Megamind (Paramount): The latest animated film from the DreamWorks stable is a riff on the superhero genre from the perspective of a super villain. When the evil Megamind (Will Ferrell) somehow manages to kill his nemesis Metro Man (Brad Pitt), he faces the challenge of having no-one left to fight, so he creates a new foe, Titan (Jonah Hill) in order to impress a female reporter (Tina Fey).
Directed by Tom McGrath, it bears many similarities to The Incredibles (2004) but is witty, well paced and makes imaginative use of 3D. Family audiences made this a big hit in the US and it should easily claim the top spot in the UK this week. [Paramount Vue West End & Nationwide / PG]
Secretariat (Walt Disney): Drama based on the life story of Penny Chenery, owner of legendary US racehorse Secretariat, who won the Triple Crown in 1973. Chenery (Diane Lane) is a housewife takes over her ailing father’s Virginia stables, and despite her lack of experience, with the help of a veteran trainer (John Malkovich) she manages to navigate the world of horse racing.
Mixed to good reviews in the US didn’t help it at the box office where it was a relative disappointment. Audiences in the UK may less familiar with the story, so Disney faces a challenge selling this potential cinemagoers. [Empire Leicester Square & Nationwide / U]
Monsters (Vertigo Films): Set a few years after mysterious alien creatures have landed in Mexico, a photojournalist (Scoot McNairy) is ordered to escort his publisher’s daughter (Whitney Able) to the safety of the US. However, due to various circumstances it becomes a difficult task as they venture through the ‘infected zone’, which contains various giant monsters which can harm humans and property.
A curious hybrid of mumblecore and monster movie, this marks an impressive debu effort from director Gareth Edwards, who also shot the film and did the impressive visual effects.
Although internet buzz has been loud on this film, multiplex audiences may be disappointed to learn that it is a talky road movie in which monsters appear intermittently. So whilst this auspicious debut it will get good reviews, the box office may not be as impressive as some expect. [Curzon Soho, Screen On The Green, Vues Islington, West End & Nationwide / 12A]
Of Gods And Men (Artificial Eye): French drama from director Xavier Beauvois based on the kidnapping and murder of Cistercian monks in Algeria by fundamentalists in 1996.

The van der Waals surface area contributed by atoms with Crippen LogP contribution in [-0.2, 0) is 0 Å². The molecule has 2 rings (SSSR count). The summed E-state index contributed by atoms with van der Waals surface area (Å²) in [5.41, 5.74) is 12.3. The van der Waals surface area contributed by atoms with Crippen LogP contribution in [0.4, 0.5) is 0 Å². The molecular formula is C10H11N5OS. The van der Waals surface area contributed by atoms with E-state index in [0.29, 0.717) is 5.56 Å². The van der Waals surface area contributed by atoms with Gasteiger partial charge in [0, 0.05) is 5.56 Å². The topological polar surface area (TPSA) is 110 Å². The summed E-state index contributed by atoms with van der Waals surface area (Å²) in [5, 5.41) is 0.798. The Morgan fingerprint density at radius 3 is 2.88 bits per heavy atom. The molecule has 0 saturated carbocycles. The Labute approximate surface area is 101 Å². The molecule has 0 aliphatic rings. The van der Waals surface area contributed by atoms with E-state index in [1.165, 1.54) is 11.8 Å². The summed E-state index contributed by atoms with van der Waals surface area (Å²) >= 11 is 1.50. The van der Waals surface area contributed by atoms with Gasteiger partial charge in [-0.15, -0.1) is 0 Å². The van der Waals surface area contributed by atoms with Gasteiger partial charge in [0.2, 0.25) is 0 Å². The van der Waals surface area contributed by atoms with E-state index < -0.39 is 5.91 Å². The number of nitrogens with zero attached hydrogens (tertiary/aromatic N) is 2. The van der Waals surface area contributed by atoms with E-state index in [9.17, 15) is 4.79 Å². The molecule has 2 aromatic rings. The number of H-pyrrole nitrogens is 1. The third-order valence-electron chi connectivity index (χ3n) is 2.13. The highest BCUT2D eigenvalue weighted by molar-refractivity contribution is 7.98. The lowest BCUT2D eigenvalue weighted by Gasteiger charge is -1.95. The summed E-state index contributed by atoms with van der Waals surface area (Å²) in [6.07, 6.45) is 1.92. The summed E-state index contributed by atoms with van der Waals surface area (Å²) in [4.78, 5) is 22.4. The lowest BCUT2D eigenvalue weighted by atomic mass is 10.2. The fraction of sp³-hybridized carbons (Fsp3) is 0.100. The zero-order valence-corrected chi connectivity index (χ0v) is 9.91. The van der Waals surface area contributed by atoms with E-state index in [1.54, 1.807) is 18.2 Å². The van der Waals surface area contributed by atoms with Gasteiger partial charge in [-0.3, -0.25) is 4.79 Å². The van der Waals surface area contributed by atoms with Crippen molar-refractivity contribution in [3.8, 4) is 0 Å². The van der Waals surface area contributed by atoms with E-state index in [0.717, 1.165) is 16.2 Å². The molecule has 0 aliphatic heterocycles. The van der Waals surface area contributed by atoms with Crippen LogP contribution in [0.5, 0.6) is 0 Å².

Starring Etienne Comar, Lambert Wilson and Michael Lonsdale, it was one of the favourites for this year’s Palme D’Or at Cannes, before losing out to Uncle Boonmee. Hardcore cinephiles may make this do respectable arthouse business. [Curzons Mayfair, Renoir, Richmond, HMV Curzon Wimbledon & N’wide / 15]
Miral (Warner/Pathe): Based on the novel by Rula Jebreal, this drama is about an orphaned Palestinian girl (Frieda Pinto) growing up during the Arab-Israeli war, who finds herself gradually drawn into the conflict.
Normally a film from director Julian Schnabel would be a significant release but poor reviews on the festival circuit effectively killed the buzz and any awards prospects it may have harboured. Mixed reviews in the UK, along with a tricky subject matter, will present significant challenges for this to do decent limited release box office. [Key Cities / 12A]
Bathory (Metrodome Distribution): Historical drama tracing the life of Slovakia’s infamous mass murderer, starring Anna Friel and directed by Juraj Jakubisko. [Prince Charles Cinema / 15]
Rare Exports: A Christmas Tale (Icon): A strange Christmas film from Finnish director Jalmari Helander, about an evil Santa Claus rising from the grave. [Odeon Covent Garden & Nationwide / 15]
The Be All & End All (Verve Pictures): UK drama about two teenagers from Liverpool (Josh Bolt and Eugene Byrne) on a mission after one of them gets sick. [Empires Basildon, Leicester Square, Vue Shepherds Bush & Key Cities / 15]
Easier With Practice (Axiom Films): A low budget US indie film about a lonely author (Brian Geraghty) on a campus book-tour who engages in an unusual relationship on the phone. [Key Cities]
Freakonomics (Optimum Releasing): A documentary based on the 2005 bestselling book with several contributions from filmmakers including Alex Gibney and Eugene Jarecki.[Selected Key Cities / 12A]
Legend Of The Fist: The Return Of Chen Zhen (Metrodome Distribution): A Hong Kong action film set during World War Two starring Donnie Yen as a masked avenger taking on the Japanese invaders. [The Ritzy / 18]
Love Life (Yellow Knife Releasing): A romantic drama starring Carice Van Outen and Barry Atsma, which was a big hit at the Dutch box office. [Apollo Piccadilly Circus & Key Cities]
The Warrior’s Way (Entertainment): A drama about warrior-assassin () who hides in a small American town after turning down a job. It stars Danny Huston, Dong-gun Jang, Geoffrey Rush, Jang Dong-Gun, Kate Bosworth and Tony Cox. [Nationwide / 15]
Road To Las Vegas (ICA Cinema): Documentary from director Jason Massot about a homeless American family and their struggle to survive in Las Vegas. [ICA Cinema]
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> UK DVD and Blu-ray Releases for Monday 29th November 2010